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Move D & Benjamin Brunn - Songs from the Beehive

Move D & Benjamin Brunn - Songs from the Beehive (Smallville Records)

The 2006 collaboration “Let’s Call it a Day” between these two on Bine went virtually unnoticed and is now relatively difficult to get hold of. Don’t make the same mistake (if you did) again because they have hit on something quite special, taking these tracks from a series of live jams. Dave Moufang’s pedigree in dance music is rightly heralded, whereas Berliner Benjamin Brunn is something of an unknown quantity, but the two together have an alchemical quality that is quite unique. The lightness of touch that Moufang brings to his productions is complemented by a melodic atmosphere that builds slowly and deliberately. This is a long LP, with 7 tracks clocking in at 78 minutes, and 3 of those are over 13 minutes, but never is a minute wasted with, say, a regular metronomic beat. There’s always some sort of evolving texture, and the longer songs themselves mutate and progress unexpectedly. Gone is one simple theme or trope played endlessly. “Honey” is perhaps the one sop to the immediacy of the dancefloor, being formed around an insistent beat that then dissolves slowly but surely into what sounds like an off-kilter and disorientating acid line weaving around some gorgeous strings.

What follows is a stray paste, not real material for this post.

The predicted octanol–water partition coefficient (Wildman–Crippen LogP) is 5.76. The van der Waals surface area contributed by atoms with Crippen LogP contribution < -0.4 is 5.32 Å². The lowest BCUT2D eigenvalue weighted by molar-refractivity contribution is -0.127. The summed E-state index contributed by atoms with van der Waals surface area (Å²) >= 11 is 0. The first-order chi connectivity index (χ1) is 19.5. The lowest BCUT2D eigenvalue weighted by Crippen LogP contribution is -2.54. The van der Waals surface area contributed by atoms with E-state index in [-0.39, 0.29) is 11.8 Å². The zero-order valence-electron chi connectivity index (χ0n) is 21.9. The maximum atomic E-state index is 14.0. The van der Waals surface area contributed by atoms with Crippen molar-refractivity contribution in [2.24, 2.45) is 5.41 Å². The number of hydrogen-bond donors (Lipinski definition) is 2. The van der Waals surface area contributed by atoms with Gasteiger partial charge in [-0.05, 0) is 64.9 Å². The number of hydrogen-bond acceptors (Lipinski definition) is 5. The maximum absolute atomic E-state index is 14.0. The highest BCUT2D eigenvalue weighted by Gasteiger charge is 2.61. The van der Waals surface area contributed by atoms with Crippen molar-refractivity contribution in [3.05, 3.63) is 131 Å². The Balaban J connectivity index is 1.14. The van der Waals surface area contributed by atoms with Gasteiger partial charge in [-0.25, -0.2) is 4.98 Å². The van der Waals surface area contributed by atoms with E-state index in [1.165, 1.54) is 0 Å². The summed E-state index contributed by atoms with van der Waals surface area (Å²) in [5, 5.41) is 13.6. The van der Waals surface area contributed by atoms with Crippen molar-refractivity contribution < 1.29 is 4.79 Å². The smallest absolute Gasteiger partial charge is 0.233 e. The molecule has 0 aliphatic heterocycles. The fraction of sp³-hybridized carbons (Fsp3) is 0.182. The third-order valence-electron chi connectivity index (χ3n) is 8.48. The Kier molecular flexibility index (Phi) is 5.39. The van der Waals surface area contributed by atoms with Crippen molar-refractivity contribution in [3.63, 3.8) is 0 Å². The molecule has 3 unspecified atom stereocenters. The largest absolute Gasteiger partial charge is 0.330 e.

In a way this harks back to the golden age of the German minimal scene in 1999 when Kompakt, Mille Plateaux, Playhouse and Force Inc were at their height. It’s playful without being onanistic, harking back to a more celebratory period in electronic music. Disorientation, in a peculiar way, seems to be relevant throughout, particularly in the lulling ambience of “Like a Restless Sea” where repeated sampled voices change slowly, somewhat like Reich’s “Come Out”, over a backdrop of phased synths and the influence of Cluster (yes, everywhere I reckon) comes to the fore in “Mothercorn” as droplets of melody cascade over a slowly perambulating bassline. If anything, the album ends on a slightly meandering note, with “Radar” clocking in at over 20 minutes and being the most formless of all the songs included therein.

Like “”Let’s Call it a Day”, “Songs from the Beehive” it appears was recorded in a short space of time, with both musicians going to each others studios in Heidelberg and Berlin to record a handful of tracks in a short space. This then is an exercise in form and spontaneity, and works wonderfully. One hopes that this ad hoc collaboration will come together again soon.


Toby Frith

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